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Teaching Values by Role Model Example

This has been one of the most used Old Kia Kima approaches to teaching values. Old Kia Kima had an abundance of excellent Role Models that would stand out in ways that others admired and wanted to emulate. Since Role Models match up what they say with what they do, using/choosing good role models is a powerful way to teach skills and values. People who are good role models encourage us through the examples of their words and especially their behaviors.

In actual practice, while just one person might be chosen as the primary role model, the fact is that everyone potentially has multiple role models for ethical behavior, and/or for special skills, talents, or values. As was the case at OKK, the best Role Models took it to the next level – they actually gave others the chance to step into their role and literally take a brief role-play turn at being the Leader and to practice applying the behaviors previously observed. This was a common teaching method – see it done with skill and expertise, practice doing it repeatedly to acquire a similar level of skill and expertise, and then model and teach it to others.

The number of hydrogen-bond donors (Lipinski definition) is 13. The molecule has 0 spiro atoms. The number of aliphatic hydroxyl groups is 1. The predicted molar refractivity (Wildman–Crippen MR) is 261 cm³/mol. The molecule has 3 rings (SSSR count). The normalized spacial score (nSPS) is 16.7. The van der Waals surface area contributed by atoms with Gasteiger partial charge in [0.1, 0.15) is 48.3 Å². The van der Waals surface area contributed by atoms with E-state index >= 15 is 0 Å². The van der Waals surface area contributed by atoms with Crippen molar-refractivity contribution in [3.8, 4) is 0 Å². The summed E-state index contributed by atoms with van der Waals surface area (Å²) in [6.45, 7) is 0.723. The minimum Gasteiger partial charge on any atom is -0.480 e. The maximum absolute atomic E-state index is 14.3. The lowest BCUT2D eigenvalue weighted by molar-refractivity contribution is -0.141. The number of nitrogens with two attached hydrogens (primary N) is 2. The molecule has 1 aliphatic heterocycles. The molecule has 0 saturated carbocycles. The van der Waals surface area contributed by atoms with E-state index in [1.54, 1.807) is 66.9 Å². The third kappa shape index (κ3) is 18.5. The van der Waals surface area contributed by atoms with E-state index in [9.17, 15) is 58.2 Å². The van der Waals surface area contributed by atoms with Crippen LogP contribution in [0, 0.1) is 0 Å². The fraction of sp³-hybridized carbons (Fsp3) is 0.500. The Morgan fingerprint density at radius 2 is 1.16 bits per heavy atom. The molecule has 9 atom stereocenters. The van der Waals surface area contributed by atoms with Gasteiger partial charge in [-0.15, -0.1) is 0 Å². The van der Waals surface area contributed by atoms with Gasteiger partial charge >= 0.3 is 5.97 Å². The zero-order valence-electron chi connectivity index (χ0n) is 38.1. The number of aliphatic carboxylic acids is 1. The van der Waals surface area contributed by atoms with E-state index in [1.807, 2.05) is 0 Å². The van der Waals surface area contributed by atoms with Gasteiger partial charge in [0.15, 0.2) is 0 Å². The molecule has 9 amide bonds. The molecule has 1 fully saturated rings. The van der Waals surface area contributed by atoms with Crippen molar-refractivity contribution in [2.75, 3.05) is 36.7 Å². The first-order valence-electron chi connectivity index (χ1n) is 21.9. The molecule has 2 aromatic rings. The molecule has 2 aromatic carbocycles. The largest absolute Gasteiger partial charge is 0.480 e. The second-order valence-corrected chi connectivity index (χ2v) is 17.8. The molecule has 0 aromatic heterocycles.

Examples of how this was routinely applied to transmitting values can be found in the following common occurrences: Teaching outdoor skills that built self-confidence and developed leadership; treating others with honesty, dignity and respect which developed Integrity; and encouraging others to be their best and to do their best, which developed the values of Responsibility, Achievement, and Courage.

By observing a Role Model's behaviors, we are provided with a reference point or example for how we might want to deal with a similar situation, be it a situation that requires the application of a skill - or especially the demonstration of a value. When confronted with similar decisions and/or circumstances, by observing Role Models and emulating the examples they have set, we can clarify and decide to act upon the right choices in life.

Our youth make conscious and subconscious everyday decisions about who they want to emulate and “be like”, and what that “looks like” as they act out those choices. By conforming to the norms of their reference group, they choose to “be like” all those in that group who have done likewise – unless their personal values are strong enough to say otherwise. The “good news” and the “bad news” in this observation can be summed up in just a few words; “choose well” if you are the chooser, and “encourage good choices” if you are in the role of influencing the chooser with good Role Model examples.

There is a key point implicit in the previous discussion on Role Models that needs elaboration: all youthful participants are potential Role Models, and many will become exemplary examples to others if first developed for that role by older peers and adults, then given many opportunities to demonstrate & lead by example.